Interplay between schizophrenia polygenic risk score and childhood adversity in first-presentation psychotic disorder: a pilot study

Trotta, A. et al. (2016) Interplay between schizophrenia polygenic risk score and childhood adversity in first-presentation psychotic disorder: a pilot study. PLoS ONE, 11(9), e0163319. (doi: 10.1371/journal.pone.0163319) (PMID:27648571) (PMCID:PMC5029892)

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A history of childhood adversity is associated with psychotic disorder, with an increase in risk according to number or severity of exposures. However, it is not known why only some exposed individuals go on to develop psychosis. One possibility is pre-existing genetic vulnerability. Research on gene-environment interaction in psychosis has primarily focused on candidate genes, although the genetic effects are now known to be polygenic. This pilot study investigated whether the effect of childhood adversity on psychosis is moderated by the polygenic risk score for schizophrenia (PRS). Data were utilised from the Genes and Psychosis (GAP) study set in South London, UK. The GAP sample comprises 285 first-presentation psychosis cases and 256 unaffected controls with information on childhood adversity. We studied only white subjects (80 cases and 110 controls) with PRS data, as the PRS has limited predictive ability in patients of African ancestry. The occurrence of childhood adversity was assessed with the Childhood Experience of Care and Abuse Questionnaire (CECA.Q) and the PRS was based on genome-wide meta-analysis results for schizophrenia from the Psychiatric Genomics Consortium. Higher schizophrenia PRS and childhood adversities each predicted psychosis status. Nevertheless, no evidence was found for interaction as departure from additivity, indicating that the effect of polygenic risk scores on psychosis was not increased in the presence of a history of childhood adversity. These findings are compatible with a multifactorial threshold model in which both genetic liability and exposure to environmental risk contribute independently to the etiology of psychosis.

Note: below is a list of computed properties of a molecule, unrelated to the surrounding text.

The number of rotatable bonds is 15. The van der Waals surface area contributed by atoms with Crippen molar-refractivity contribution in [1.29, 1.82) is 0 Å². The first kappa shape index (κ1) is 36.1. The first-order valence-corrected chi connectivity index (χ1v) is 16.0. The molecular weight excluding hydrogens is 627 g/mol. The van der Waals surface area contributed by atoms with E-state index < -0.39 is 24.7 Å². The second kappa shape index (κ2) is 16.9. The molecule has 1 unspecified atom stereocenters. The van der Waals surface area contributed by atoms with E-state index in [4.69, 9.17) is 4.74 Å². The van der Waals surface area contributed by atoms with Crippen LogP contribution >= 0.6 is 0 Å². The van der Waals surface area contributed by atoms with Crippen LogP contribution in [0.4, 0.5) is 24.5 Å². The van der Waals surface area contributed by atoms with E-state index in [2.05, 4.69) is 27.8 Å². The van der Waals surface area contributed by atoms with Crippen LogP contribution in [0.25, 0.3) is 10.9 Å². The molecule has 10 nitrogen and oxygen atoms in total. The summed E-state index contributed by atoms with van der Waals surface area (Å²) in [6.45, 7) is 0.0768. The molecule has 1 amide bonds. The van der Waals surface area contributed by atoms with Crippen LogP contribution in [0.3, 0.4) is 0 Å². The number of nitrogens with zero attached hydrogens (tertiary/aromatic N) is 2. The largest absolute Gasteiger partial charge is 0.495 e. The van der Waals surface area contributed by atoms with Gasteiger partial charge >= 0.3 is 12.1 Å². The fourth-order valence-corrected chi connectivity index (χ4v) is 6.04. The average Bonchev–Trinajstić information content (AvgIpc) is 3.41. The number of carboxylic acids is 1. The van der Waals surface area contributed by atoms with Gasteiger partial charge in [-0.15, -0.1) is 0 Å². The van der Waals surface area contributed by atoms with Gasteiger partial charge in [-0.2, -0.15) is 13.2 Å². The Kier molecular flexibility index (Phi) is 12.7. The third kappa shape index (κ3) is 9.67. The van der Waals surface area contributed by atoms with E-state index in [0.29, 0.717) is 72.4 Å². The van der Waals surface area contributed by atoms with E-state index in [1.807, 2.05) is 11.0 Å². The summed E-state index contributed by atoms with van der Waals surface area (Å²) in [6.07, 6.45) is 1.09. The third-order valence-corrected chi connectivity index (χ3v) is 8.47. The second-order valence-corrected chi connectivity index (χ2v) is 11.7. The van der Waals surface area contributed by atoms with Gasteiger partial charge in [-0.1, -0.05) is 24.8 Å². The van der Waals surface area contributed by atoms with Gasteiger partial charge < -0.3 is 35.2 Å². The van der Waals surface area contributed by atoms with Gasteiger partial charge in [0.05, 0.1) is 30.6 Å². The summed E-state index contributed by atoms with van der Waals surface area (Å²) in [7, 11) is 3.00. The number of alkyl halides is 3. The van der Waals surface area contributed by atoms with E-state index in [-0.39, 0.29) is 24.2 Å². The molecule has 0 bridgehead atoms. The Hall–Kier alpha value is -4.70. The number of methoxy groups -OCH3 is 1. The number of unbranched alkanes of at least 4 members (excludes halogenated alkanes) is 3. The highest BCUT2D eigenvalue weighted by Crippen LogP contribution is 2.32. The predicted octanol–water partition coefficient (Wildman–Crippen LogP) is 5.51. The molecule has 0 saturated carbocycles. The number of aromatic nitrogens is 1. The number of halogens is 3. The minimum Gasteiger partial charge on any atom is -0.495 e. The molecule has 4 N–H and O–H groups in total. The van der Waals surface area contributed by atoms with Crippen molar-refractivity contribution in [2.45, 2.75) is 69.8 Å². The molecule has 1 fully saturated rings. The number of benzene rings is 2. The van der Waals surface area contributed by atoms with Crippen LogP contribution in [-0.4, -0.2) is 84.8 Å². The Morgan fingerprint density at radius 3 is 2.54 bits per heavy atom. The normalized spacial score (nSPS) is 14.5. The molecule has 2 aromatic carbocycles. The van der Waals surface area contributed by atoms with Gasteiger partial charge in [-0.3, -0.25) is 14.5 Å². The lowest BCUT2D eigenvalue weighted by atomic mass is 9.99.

Item Type:Articles
Glasgow Author(s) Enlighten ID:Campbell, Dr Desmond
Authors: Trotta, A., Iyegbe, C., Di Forti, M., Sham, P. C., Campbell, D. D., Cherny, S. S., Mondelli, V., Aitchison, K. J., Murray, R. M., Vassos, E., and Fisher, H. L.
College/School:College of Medical Veterinary and Life Sciences > School of Cardiovascular & Metabolic Health
Journal Name:PLoS ONE
Publisher:Public Library of Science
ISSN (Online):1932-6203
Copyright Holders:Copyright © 2016 The AuthorTrotta et al.
First Published:First published in PLoS ONE 11(9):e0163319
Publisher Policy:Reproduced under a Creative Commons License

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